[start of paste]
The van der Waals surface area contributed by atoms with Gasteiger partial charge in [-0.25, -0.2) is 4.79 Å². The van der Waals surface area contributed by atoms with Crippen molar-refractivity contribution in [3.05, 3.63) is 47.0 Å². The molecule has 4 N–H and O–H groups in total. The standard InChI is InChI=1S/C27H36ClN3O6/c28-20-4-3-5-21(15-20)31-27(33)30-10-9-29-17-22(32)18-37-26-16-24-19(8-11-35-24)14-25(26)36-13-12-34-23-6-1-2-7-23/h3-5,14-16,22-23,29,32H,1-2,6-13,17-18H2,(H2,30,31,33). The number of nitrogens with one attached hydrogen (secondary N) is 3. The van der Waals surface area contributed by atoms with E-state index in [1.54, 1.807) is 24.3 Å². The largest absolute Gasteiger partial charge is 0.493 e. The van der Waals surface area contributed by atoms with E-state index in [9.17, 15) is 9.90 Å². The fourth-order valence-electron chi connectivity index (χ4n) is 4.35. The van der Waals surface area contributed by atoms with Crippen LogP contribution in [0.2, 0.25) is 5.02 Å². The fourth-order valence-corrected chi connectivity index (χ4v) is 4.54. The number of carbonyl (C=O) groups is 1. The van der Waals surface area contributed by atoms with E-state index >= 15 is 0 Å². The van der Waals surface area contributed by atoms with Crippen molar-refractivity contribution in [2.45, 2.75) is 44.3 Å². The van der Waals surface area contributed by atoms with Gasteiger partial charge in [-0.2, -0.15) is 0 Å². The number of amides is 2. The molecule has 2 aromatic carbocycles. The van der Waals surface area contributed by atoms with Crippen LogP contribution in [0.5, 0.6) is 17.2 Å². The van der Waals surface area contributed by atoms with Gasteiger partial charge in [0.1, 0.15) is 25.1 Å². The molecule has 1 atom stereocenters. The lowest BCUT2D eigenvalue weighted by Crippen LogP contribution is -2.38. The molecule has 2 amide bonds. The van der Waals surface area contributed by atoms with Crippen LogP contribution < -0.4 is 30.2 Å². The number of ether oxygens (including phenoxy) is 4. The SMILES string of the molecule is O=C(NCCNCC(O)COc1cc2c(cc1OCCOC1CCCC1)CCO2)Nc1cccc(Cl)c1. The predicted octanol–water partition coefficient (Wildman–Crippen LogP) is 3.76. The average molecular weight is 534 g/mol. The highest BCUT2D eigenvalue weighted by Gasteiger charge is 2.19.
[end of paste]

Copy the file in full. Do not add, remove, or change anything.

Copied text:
The van der Waals surface area contributed by atoms with Gasteiger partial charge in [-0.25, -0.2) is 4.79 Å². The van der Waals surface area contributed by atoms with Crippen molar-refractivity contribution in [3.05, 3.63) is 47.0 Å². The molecule has 4 N–H and O–H groups in total. The standard InChI is InChI=1S/C27H36ClN3O6/c28-20-4-3-5-21(15-20)31-27(33)30-10-9-29-17-22(32)18-37-26-16-24-19(8-11-35-24)14-25(26)36-13-12-34-23-6-1-2-7-23/h3-5,14-16,22-23,29,32H,1-2,6-13,17-18H2,(H2,30,31,33). The number of nitrogens with one attached hydrogen (secondary N) is 3. The van der Waals surface area contributed by atoms with E-state index in [1.54, 1.807) is 24.3 Å². The largest absolute Gasteiger partial charge is 0.493 e. The van der Waals surface area contributed by atoms with E-state index in [9.17, 15) is 9.90 Å². The fourth-order valence-electron chi connectivity index (χ4n) is 4.35. The van der Waals surface area contributed by atoms with Crippen LogP contribution in [0.2, 0.25) is 5.02 Å². The fourth-order valence-corrected chi connectivity index (χ4v) is 4.54. The number of carbonyl (C=O) groups is 1. The van der Waals surface area contributed by atoms with E-state index >= 15 is 0 Å². The van der Waals surface area contributed by atoms with Crippen molar-refractivity contribution in [2.45, 2.75) is 44.3 Å². The van der Waals surface area contributed by atoms with Gasteiger partial charge in [-0.2, -0.15) is 0 Å². The number of amides is 2. The molecule has 2 aromatic carbocycles. The van der Waals surface area contributed by atoms with Crippen LogP contribution in [0.5, 0.6) is 17.2 Å². The van der Waals surface area contributed by atoms with Gasteiger partial charge in [0.1, 0.15) is 25.1 Å². The molecule has 1 atom stereocenters. The lowest BCUT2D eigenvalue weighted by Crippen LogP contribution is -2.38. The molecule has 2 amide bonds. The van der Waals surface area contributed by atoms with Crippen LogP contribution < -0.4 is 30.2 Å². The number of ether oxygens (including phenoxy) is 4. The SMILES string of the molecule is O=C(NCCNCC(O)COc1cc2c(cc1OCCOC1CCCC1)CCO2)Nc1cccc(Cl)c1. The predicted octanol–water partition coefficient (Wildman–Crippen LogP) is 3.76. The average molecular weight is 534 g/mol. The highest BCUT2D eigenvalue weighted by Gasteiger charge is 2.19.